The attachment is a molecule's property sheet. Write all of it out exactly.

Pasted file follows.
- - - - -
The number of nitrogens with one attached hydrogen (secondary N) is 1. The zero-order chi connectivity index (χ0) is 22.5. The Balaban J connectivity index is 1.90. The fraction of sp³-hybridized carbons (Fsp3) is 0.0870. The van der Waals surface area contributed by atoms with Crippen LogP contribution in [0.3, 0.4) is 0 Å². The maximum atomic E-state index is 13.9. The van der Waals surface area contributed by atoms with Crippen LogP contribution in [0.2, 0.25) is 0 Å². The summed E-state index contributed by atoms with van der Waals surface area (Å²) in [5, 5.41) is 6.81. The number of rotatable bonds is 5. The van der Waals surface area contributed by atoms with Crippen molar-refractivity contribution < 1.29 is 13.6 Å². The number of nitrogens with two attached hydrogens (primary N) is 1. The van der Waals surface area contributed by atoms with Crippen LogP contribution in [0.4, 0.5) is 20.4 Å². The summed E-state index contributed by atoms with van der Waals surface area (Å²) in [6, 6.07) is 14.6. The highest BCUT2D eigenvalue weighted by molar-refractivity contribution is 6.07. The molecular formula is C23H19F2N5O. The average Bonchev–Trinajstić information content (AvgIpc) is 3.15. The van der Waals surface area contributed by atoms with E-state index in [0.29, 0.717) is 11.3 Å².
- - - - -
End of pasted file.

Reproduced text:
The number of nitrogens with one attached hydrogen (secondary N) is 1. The zero-order chi connectivity index (χ0) is 22.5. The Balaban J connectivity index is 1.90. The fraction of sp³-hybridized carbons (Fsp3) is 0.0870. The van der Waals surface area contributed by atoms with Crippen LogP contribution in [0.3, 0.4) is 0 Å². The maximum atomic E-state index is 13.9. The van der Waals surface area contributed by atoms with Crippen LogP contribution in [0.2, 0.25) is 0 Å². The summed E-state index contributed by atoms with van der Waals surface area (Å²) in [5, 5.41) is 6.81. The number of rotatable bonds is 5. The van der Waals surface area contributed by atoms with Crippen molar-refractivity contribution < 1.29 is 13.6 Å². The number of nitrogens with two attached hydrogens (primary N) is 1. The van der Waals surface area contributed by atoms with Crippen LogP contribution in [0.4, 0.5) is 20.4 Å². The summed E-state index contributed by atoms with van der Waals surface area (Å²) in [6, 6.07) is 14.6. The highest BCUT2D eigenvalue weighted by molar-refractivity contribution is 6.07. The molecular formula is C23H19F2N5O. The average Bonchev–Trinajstić information content (AvgIpc) is 3.15. The van der Waals surface area contributed by atoms with E-state index in [0.29, 0.717) is 11.3 Å².